Animal Studies

Race and Animals

Summer Institute

June 6-17, 2016 

For two weeks, scholars will engage in critical discussions of “Race and Animals” at the summer institute with the goal of deepening our theoretical, historical, and political understandings of how power works to constitute racialized and animalized subjects.

About the Organziers:

Lori Gruen

 William Griffin Professor of Philosophy, Chair of Philosophy,
and Professor of Feminist, Gender, and Sexuality Studies and Environmental Studies, Wesleyan University 

Lori Gruen is the William Griffin Professor of Philosophy, Chair of Philosophy, and Professor of Feminist, Gender, and Sexuality Studies and Environmental Studies at Wesleyan University.  She also coordinates Wesleyan Animal Studies.  She is the author of 3 books, including most recently Entangled Empathy (Lantern, 2015); the editor of 5 books, including The Ethics of Captivity (Oxford, 2014) and Ecofeminism:  Feminist Intersections with Other Animals and the Earth with Carol J. Adams (Bloomsbury, 2014).  With Kari Weil, she co-edited “Animal Others” a special issue of Hypatia (2012).

Fiona Probyn

Claire Jean Kim

Professor of Political Science and Asian American Studies at University of California, Irvine

Claire Jean Kim is Professor of Political Science and Asian American Studies at University of California, Irvine, where she teaches classes on comparative race studies, social movements, and human-animal studies.  She is the author of Dangerous Crossings: Race, Species, and Nature in a Multicultural Age (Cambridge, 2015), Bitter Fruit: The Politics of Black-Korean Conflict in New York City (Yale, 2000), and numerous essays on race and animals.  In 2013, she co-guest edited a special issue of American Quarterly entitled, Species/Race/Sex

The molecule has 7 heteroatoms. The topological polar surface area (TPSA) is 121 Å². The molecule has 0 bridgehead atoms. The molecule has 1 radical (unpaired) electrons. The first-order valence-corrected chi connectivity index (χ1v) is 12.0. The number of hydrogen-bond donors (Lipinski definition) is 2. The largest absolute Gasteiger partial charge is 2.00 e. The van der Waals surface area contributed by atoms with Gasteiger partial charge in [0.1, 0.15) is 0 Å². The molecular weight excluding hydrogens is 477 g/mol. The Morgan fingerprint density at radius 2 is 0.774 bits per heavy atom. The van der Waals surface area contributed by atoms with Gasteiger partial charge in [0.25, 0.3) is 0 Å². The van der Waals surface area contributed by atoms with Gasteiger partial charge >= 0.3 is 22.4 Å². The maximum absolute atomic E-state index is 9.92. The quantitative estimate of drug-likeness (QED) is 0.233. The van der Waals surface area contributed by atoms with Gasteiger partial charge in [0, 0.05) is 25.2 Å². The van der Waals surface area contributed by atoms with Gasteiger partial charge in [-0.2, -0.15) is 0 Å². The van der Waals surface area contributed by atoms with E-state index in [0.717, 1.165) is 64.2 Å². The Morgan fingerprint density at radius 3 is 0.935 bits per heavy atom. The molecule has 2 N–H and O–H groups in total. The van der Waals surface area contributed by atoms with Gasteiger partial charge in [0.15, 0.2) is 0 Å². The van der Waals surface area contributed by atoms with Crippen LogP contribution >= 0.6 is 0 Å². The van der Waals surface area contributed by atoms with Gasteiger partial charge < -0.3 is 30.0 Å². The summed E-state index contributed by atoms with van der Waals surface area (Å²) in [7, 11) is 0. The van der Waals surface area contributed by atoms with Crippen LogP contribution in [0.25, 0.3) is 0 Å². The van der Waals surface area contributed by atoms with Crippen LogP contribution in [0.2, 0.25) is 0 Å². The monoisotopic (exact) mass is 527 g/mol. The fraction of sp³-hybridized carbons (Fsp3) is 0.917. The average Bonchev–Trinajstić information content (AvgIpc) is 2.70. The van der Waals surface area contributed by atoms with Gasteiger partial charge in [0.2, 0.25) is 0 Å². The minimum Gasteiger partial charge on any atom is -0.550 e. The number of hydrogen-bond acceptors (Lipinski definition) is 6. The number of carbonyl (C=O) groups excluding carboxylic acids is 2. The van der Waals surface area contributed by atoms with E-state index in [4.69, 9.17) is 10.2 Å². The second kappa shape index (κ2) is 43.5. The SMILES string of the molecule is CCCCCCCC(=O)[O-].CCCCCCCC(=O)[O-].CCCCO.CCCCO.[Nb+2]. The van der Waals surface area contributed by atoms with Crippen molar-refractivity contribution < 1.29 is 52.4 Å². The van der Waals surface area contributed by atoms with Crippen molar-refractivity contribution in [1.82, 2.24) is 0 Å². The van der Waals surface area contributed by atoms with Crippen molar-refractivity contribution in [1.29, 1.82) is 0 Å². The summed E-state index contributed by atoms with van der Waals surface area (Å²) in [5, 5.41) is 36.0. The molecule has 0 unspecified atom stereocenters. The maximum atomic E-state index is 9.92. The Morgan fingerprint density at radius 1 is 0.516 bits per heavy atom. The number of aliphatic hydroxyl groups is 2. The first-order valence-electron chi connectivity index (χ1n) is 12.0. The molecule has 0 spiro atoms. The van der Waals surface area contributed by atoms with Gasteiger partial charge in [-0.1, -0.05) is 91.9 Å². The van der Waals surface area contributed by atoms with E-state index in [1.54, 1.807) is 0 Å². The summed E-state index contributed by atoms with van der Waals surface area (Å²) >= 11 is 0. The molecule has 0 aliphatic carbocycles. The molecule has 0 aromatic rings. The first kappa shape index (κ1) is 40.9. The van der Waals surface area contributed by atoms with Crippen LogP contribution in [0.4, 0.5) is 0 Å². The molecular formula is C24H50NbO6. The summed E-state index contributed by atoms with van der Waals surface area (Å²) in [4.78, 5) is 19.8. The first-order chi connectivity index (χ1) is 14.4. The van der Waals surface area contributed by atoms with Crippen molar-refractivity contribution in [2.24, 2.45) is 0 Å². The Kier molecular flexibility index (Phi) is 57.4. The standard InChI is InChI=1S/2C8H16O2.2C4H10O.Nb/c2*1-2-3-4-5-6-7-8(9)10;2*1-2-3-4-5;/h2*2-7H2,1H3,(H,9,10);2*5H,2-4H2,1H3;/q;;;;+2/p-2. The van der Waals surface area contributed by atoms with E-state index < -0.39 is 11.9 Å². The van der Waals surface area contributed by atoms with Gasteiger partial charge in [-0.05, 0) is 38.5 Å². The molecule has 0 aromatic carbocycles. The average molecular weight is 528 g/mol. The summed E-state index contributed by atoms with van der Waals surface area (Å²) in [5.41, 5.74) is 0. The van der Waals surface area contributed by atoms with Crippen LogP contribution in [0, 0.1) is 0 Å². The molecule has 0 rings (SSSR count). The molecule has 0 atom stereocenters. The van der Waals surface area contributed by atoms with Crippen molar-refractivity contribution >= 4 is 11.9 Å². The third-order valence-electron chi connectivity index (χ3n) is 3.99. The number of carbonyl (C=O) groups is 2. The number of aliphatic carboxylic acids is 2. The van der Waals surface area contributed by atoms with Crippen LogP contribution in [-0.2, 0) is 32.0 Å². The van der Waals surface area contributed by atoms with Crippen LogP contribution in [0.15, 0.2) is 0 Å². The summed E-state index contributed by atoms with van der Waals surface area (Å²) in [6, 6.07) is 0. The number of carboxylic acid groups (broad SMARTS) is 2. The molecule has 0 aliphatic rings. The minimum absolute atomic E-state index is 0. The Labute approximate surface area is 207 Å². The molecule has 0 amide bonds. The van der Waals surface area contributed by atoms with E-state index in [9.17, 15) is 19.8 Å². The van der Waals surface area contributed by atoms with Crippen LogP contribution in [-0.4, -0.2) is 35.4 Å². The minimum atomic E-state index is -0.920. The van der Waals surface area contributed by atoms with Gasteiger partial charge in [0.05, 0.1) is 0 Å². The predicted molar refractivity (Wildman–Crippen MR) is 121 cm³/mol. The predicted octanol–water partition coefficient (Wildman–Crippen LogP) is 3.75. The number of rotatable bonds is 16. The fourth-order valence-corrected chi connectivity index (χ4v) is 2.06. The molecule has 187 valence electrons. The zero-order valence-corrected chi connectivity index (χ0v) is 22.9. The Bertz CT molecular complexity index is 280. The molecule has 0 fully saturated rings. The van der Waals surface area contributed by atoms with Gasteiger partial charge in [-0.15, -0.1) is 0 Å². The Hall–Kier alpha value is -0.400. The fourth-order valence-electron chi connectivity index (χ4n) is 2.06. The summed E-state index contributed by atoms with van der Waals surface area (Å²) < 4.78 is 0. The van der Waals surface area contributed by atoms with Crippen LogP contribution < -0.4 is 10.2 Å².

Fiona Probyn

Timothy Pachirat

Assistant Professor of Political Science, University of Massachusetts- Amherst

Timothy Pachirat teaches in the Department of Political Science at UMass Amherst.  His book, Every Twelve Seconds: Industrialized Slaughter and the Politics of Sight (Yale University Press, 2011), is a widely acclaimed political ethnography of the massive, repetitive killing of animals carried out by a largely immigrant workforce.

Fiona Probyn

Emily Pfoutz

Race and Animals Institute Assistant

Emily Pfoutz graduated in with High Honors in Anthropology in May, 2016.  Her thesis "Vulnerable Becomings" which explores human/horse relationality won the inaugural Wesleyan Animal Studies Thesis Prize.  When she wasn't thinking of and through horses, Emily managed "Espwesso," the student run eco-friendly, fair-trade coffee shop on campus.

Fiona Probyn

About the Visiting Speakers:

Colin Dayan

Professor of English, Robert Penn Warren Professor in the Humanities, and Professor of Law,
Vanderbilt University

Colin Dayan is Professor of English, Robert Penn Warren Professor in the Humanities, and Professor of Law at Vanderbilt University. She is the author most recently of With Dogs at the Edge of Life (forthcoming from Columbia University Press in 2015).  She has also authored The Law is a White Dog: How Legal Rituals Make and Unmake Persons (Princeton UP, 2011), a Choice Outstanding Academic book; The Story of Cruel and Unusual (MIT/Boston Review Press, 2007); Haiti, History, and the Gods (University of California Press, 1995, 1998; Fables of Mind: An Inquiry into Poe's Fiction (Oxford University Press, 1987); A Rainbow for the Christian West (University of Massachusetts Press, 1977).

Fiona Probyn

Maria Elena Garcia

Director, the Comparative History of Ideas and associate professor in the
Jackson School of International Studies, University of Washington